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Friday, May 11, 2007

Is Yahoo! Making a Vertical Search Move?

Is there more to Famous Landmarks Get the Flickr Treatment in Yahoo! Search than simply integrating Flickr into Yahoo! Search for a limited set of queries? I think this is a big move for two reasons:
  1. Shows that Yahoo! is serious about finding synergies between existing properties
  2. Creates a subset of Yahoo! Search that is a step towards a travel vertical search engine
Both of these are significant in that they could help Yahoo! take market share from Google. I argued last year that Yahoo! should integrate another of its properties,, into search results to build a better search engine than Google:
I think Yahoo should leverage their property to improve their search product. They could tack on results, much like they've done with answers. Better yet, they could use the collective intelligence of social bookmarking to improve their search relevance algorithm. Google's big breakthrough was PageRank which uses links as a measure of a web page's relevance. Google looks at both the quantity and quality of links and treats these links as, essentially, votes for a site. I think a page bookmarked via could be a better indicator of the importance of a web page than links. Particularly as webmasters have caught on to this idea and links have been gamed to a large degree. If someone views a page as important enough to bookmark, perhaps that's a better "vote" than a link? If Yahoo integrated bookmarks in its search engine algorithm, could the results be more relevant than Google's?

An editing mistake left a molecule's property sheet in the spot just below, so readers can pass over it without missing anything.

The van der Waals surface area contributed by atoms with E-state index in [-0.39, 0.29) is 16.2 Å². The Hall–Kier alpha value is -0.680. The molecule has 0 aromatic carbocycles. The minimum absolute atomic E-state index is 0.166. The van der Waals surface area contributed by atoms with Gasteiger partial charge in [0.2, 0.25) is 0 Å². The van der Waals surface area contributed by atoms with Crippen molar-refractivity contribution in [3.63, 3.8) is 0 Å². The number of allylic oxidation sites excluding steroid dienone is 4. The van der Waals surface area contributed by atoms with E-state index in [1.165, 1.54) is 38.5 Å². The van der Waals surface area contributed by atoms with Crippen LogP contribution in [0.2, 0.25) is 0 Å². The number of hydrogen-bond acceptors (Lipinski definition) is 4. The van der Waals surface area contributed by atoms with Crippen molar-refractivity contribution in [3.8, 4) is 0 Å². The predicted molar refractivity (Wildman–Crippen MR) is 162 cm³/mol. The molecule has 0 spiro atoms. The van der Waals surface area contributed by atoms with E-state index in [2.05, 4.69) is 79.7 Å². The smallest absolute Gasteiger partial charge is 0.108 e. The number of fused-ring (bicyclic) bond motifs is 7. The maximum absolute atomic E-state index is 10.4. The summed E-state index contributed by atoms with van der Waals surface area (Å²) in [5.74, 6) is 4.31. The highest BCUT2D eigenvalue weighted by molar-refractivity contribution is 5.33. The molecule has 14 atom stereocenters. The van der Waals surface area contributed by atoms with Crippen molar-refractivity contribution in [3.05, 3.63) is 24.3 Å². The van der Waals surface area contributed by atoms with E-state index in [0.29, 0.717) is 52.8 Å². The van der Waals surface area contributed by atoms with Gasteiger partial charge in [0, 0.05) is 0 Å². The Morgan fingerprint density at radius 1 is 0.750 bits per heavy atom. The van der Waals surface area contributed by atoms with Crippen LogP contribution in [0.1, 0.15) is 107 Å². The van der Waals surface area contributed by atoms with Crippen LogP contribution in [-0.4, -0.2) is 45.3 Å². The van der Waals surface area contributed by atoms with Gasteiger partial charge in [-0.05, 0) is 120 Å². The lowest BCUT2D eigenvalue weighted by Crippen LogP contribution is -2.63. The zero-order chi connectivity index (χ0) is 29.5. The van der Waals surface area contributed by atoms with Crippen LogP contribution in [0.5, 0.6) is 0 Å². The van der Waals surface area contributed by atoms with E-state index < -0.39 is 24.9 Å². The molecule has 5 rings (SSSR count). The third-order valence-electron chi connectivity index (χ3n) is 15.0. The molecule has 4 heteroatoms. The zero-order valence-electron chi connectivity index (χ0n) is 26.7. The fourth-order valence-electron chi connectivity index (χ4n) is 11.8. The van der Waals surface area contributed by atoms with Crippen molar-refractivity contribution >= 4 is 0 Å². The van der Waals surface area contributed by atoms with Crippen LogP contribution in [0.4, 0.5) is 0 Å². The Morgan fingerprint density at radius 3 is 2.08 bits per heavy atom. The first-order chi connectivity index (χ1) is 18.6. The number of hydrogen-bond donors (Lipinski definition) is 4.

Since then, I've seen others (like Fred Wilson and Rand Fishkin) suggest that could be leveraged to defeat Google. The power of both and Flickr is in the network effect. Instead of relying largely on the interlinking nature of sites to determine relevance, these Yahoo! services depend on the actions of people. In a sense, they serve as collaborative filters. Consider the explanation for Flickr's interestingness:
There are lots of things that make a photo 'interesting' (or not) in the Flickr. Where the clickthroughs are coming from; who comments on it and when; who marks it as a favorite; its tags and many more things which are constantly changing. Interestingness changes over time, as more and more fantastic photos and stories are added to Flickr.
So, combine "interesting" photos of a famous landmark (Flickr) with travel ads (Yahoo! Search Marketing) and information sites (core Yahoo! Search) and you're starting to see a vertical travel search engine when performing a simple Yahoo! Search. Consider a search for Chichen Itza, one of the examples from the Yahoo! Search Blog:

chichen itza yahoo search

Notice that before you even get to the core search results, you see travel-related search refinements like "chichen itza tours" and then some PPC ads that are travel-related and then the Flickr photos of the destination (landmark). Contrast this with the identical Google search:

chichen itza google search

That's just plain dull in comparison. Notice that the top 2 core search results are the same, albeit in different order:
Does the Yahoo! SERP look something like a travel vertical SERP? Even if I'm reading too much into this, it does look like a better (at least more "interesting") search experience than with Google. Perhaps that's what's important here, for Yahoo! and its future. I'll be curious to see if they cultivate more synergies between Yahoo! Search and their web 2.0 properties.

BTW, if you found this post dull, perhaps a game of Flickr TagMan will help. ;-)

Apogee Tags (made w/ TagBuildr): , , , , , , , , ,


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